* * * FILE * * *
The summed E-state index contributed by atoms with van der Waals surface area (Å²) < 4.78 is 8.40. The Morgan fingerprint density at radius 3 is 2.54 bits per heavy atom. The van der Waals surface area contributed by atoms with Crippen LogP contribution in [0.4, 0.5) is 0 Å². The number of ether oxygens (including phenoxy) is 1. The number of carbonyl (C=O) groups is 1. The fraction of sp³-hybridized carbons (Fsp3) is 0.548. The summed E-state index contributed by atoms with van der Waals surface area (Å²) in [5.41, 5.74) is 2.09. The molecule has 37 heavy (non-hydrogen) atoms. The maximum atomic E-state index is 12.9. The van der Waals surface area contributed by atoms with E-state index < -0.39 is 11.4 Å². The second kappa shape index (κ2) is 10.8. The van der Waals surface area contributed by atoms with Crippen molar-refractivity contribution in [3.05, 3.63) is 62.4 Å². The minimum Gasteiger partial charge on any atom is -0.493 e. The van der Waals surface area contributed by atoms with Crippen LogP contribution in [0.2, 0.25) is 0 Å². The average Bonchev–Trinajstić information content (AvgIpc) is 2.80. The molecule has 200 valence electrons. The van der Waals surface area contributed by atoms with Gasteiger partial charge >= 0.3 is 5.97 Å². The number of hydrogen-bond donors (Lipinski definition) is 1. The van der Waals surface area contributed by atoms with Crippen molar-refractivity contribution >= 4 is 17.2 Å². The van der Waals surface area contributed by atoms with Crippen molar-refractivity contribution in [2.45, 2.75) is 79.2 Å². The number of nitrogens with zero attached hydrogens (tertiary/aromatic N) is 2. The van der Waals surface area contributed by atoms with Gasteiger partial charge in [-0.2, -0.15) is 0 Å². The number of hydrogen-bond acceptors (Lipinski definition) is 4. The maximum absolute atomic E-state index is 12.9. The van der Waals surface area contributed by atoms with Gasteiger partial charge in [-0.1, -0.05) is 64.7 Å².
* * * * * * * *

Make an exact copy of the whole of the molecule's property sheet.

The summed E-state index contributed by atoms with van der Waals surface area (Å²) < 4.78 is 8.40. The Morgan fingerprint density at radius 3 is 2.54 bits per heavy atom. The van der Waals surface area contributed by atoms with Crippen LogP contribution in [0.4, 0.5) is 0 Å². The number of ether oxygens (including phenoxy) is 1. The number of carbonyl (C=O) groups is 1. The fraction of sp³-hybridized carbons (Fsp3) is 0.548. The summed E-state index contributed by atoms with van der Waals surface area (Å²) in [5.41, 5.74) is 2.09. The molecule has 37 heavy (non-hydrogen) atoms. The maximum atomic E-state index is 12.9. The van der Waals surface area contributed by atoms with E-state index < -0.39 is 11.4 Å². The second kappa shape index (κ2) is 10.8. The van der Waals surface area contributed by atoms with Crippen molar-refractivity contribution in [3.05, 3.63) is 62.4 Å². The minimum Gasteiger partial charge on any atom is -0.493 e. The van der Waals surface area contributed by atoms with Crippen LogP contribution in [0.2, 0.25) is 0 Å². The average Bonchev–Trinajstić information content (AvgIpc) is 2.80. The molecule has 200 valence electrons. The van der Waals surface area contributed by atoms with Gasteiger partial charge >= 0.3 is 5.97 Å². The number of hydrogen-bond donors (Lipinski definition) is 1. The van der Waals surface area contributed by atoms with Crippen molar-refractivity contribution >= 4 is 17.2 Å². The van der Waals surface area contributed by atoms with Crippen molar-refractivity contribution in [2.45, 2.75) is 79.2 Å². The number of nitrogens with zero attached hydrogens (tertiary/aromatic N) is 2. The van der Waals surface area contributed by atoms with Gasteiger partial charge in [-0.2, -0.15) is 0 Å². The number of hydrogen-bond acceptors (Lipinski definition) is 4. The maximum absolute atomic E-state index is 12.9. The van der Waals surface area contributed by atoms with Gasteiger partial charge in [-0.1, -0.05) is 64.7 Å².